In this article we look at the semi-silvered mirror, providing a guide to what it is for, and how it works

The semi-silvered mirror has been a vital feature of many single-lens reflex cameras since long before the digital age, but it is now more important than ever, not just with all DSLRs but also with Sony SLT (single-lens translucent) digital cameras.

A mirror is a reflective surface, with the reflective part usually formed from a very thin layer of metal. With SLRs it’s the reflex mirror that can have semi-silvered areas. By reducing the thickness of a silvered or metal-layered area on the mirror, a percentage of the light is not reflected up into the pentaprism and into the viewfinder. This enables the unreflected portion to be diverted down, beneath the mirror to a dedicated sensor for autofocusing.

In the case of SLT cameras, the majority of the light passes straight through the mirror and, when the shutter is open, onto the sensor. The remainder is diverted upwards, to an autofocus sensor within the viewfinder housing.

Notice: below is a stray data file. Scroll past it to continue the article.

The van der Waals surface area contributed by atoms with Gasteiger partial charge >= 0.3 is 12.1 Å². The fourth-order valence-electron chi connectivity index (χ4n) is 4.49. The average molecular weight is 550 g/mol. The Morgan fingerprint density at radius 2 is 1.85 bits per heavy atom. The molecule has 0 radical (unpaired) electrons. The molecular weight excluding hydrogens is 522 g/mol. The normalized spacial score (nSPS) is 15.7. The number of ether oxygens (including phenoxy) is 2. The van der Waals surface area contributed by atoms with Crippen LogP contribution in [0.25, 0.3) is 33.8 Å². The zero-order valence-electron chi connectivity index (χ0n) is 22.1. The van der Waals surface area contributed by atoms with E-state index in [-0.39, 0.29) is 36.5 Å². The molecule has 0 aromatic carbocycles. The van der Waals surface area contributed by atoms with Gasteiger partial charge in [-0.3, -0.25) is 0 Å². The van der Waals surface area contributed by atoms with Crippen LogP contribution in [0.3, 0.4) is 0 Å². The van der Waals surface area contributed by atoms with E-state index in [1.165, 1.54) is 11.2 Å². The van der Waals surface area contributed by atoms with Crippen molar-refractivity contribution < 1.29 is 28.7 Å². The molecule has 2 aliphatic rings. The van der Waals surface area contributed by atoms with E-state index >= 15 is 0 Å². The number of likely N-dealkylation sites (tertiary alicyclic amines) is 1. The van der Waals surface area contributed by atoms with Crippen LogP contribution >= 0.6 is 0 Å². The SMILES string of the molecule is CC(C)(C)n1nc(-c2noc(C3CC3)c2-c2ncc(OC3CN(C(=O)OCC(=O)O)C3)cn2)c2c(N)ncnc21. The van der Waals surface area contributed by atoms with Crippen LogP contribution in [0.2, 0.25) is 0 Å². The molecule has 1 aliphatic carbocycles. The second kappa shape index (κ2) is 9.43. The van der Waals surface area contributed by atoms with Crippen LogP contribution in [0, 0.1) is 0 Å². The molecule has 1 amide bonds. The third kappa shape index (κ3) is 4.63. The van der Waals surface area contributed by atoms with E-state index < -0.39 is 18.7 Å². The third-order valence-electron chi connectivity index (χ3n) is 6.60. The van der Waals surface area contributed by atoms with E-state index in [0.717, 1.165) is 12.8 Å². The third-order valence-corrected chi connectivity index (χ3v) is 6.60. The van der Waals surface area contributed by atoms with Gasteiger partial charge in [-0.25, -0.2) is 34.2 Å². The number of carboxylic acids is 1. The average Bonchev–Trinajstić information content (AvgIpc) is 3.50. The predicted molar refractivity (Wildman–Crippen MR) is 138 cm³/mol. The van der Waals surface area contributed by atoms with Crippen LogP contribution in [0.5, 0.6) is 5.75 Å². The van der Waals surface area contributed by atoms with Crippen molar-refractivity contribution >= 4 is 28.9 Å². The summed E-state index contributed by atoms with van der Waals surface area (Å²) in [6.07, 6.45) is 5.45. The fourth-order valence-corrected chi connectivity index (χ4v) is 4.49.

A key advantage of SLT cameras is that as the mirror doesn’t flip up and down between exposures, so the metering and focusing sensors can continue their work while exposures are being made with no interruption. At the same time, the viewfinder view also remains constant. With reduced mechanical complexity there is less vibration and mechanical noise, and you can increase the sequential shooting rate of the shutter.

The idea of a fixed semi-silvered mirror is not new. Canon, for example, was using the idea in the 1960s with some of its professional Pellix SLRs.

A semi-silvered mirror sounds perfect, but there is one key weakness. If you divert some of the light coming from the lens, then the brightness either to the viewfinder or the metering or focus sensors – or even the image sensor, in the case of SLT cameras – is compromised. Nevertheless, the use of semi-silvered mirrors has been a great success in SLRs, DSLRs and SLT-type reflex cameras.